How To Beat The Bedroom Tax

How to avoid bedroom tax

You're bound to have heard of the Bedroom Tax, but have you heard this story about the dad who successfully challenged it?

Bedroom Tax is also known as under occupancy charge or the Spare Room Subsidy, and it's basically a change to Housing Benefit Entitlement which means you'll receive less money if you live in a housing association property or council house that has one or more spare bedrooms. But if you can prove that those bedrooms are periodically in use and thus not technically 'spare' rooms then it seems you might have a case for beating the bedroom tax.

A single father argued that his spare bedroom was used by his son, who stays overnight with him up to three nights per week. In court, a judge ruled that the Bedroom Tax should not apply to him.

The Mirror reports:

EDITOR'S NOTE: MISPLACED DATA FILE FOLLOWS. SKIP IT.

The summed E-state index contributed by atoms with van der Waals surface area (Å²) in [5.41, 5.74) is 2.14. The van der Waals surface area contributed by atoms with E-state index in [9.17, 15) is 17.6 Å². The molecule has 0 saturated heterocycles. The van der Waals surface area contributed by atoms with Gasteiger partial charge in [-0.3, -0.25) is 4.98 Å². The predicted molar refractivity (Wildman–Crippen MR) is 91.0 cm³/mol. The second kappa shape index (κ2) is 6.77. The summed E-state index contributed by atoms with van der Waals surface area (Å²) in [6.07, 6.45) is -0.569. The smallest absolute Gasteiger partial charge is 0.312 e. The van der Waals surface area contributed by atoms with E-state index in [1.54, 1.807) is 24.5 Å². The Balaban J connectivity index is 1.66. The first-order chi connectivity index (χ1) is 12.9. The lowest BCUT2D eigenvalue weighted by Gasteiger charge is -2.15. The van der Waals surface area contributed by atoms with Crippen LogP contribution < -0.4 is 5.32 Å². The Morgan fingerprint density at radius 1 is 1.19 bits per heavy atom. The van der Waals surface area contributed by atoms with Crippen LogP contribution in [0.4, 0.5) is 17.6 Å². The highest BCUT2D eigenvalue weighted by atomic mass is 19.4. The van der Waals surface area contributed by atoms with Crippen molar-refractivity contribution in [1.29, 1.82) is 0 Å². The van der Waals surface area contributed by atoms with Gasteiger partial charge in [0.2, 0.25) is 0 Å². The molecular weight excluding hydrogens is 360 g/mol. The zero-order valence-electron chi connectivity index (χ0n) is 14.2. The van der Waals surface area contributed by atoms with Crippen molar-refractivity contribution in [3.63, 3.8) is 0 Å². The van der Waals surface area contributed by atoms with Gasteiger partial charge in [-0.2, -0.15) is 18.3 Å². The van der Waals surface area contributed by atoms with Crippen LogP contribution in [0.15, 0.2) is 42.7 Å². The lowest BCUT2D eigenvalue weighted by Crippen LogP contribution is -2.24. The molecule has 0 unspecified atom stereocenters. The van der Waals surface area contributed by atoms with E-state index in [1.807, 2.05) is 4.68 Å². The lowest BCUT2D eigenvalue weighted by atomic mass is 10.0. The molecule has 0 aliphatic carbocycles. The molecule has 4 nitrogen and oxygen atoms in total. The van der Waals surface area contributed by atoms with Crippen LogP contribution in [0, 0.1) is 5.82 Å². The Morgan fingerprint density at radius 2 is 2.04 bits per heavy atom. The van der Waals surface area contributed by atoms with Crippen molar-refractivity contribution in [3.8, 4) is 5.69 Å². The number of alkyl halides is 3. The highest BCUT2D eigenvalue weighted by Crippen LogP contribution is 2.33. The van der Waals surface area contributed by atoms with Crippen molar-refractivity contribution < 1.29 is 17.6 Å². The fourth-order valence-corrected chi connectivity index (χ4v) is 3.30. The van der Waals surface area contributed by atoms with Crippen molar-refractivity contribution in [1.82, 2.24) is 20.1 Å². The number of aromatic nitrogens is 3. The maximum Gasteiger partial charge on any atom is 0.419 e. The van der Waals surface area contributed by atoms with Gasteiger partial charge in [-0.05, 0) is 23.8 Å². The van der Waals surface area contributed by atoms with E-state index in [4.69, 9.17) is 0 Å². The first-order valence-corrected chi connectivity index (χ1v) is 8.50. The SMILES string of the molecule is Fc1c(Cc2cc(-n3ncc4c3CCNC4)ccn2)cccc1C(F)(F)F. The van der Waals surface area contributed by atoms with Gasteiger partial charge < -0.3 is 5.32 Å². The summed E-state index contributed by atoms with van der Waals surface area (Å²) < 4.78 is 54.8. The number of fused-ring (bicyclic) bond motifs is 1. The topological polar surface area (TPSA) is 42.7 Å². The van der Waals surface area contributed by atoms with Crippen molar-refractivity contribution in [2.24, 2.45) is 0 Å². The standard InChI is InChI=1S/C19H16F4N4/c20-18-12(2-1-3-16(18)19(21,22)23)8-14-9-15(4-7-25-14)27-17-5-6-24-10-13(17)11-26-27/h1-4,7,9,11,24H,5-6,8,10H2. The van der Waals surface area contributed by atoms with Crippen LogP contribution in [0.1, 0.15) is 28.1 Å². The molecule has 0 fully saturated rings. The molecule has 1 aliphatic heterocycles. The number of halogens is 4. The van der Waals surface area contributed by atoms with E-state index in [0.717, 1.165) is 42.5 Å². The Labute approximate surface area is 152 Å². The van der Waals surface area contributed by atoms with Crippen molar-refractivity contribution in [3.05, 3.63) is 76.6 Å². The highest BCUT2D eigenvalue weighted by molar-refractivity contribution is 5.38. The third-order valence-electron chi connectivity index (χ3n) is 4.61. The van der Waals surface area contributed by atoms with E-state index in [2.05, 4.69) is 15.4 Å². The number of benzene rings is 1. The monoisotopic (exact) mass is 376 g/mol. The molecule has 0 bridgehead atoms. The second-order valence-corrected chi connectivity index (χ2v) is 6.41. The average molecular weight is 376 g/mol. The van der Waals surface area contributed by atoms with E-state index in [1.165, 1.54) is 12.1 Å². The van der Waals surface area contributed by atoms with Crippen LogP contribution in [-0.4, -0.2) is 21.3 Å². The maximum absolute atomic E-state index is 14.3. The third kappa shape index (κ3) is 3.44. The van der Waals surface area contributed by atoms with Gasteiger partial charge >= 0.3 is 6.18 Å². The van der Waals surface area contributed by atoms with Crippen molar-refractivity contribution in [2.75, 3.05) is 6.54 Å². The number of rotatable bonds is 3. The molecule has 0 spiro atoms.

Many social renters have struggled to deal with the burden of Bedroom Tax on spare rooms. But there may be light on the horizon.

A tribunal in Middlesbrough has decided a child of parents living apart is entitled a bedroom in each of their homes for visits. And the campaigners who brought the case are now urging other social renters to challenge the bedroom tax.

The paper adds that this means up to 40,000 parents who have joint custody of their children and whose spare rooms are therefore used periodically when the kids stay overnight could bring similar cases to court.

The judge said:

“It’s now a normal part of society that children split their time between their parents.”

In the first instance, speak to your landlord if you feel your use of the spare bedroom shouldn't be subject to Bedroom Tax. You can also write to your Housing Benefits office to tell them that you wish to appeal the decision, but you'll need to outline your reasons - such as joint custody of a child - for believing that your spare room should not be considered unoccupied.

The Mirror article linked to above includes helpful information about your grounds for appeal, including templates for writing the appropriate letters.

If you're subject to the Bedroom Tax and feel it's unfair, we'd love to hear your views and comments over on our Facebook page.

Image credit: Flickr/AntSmith

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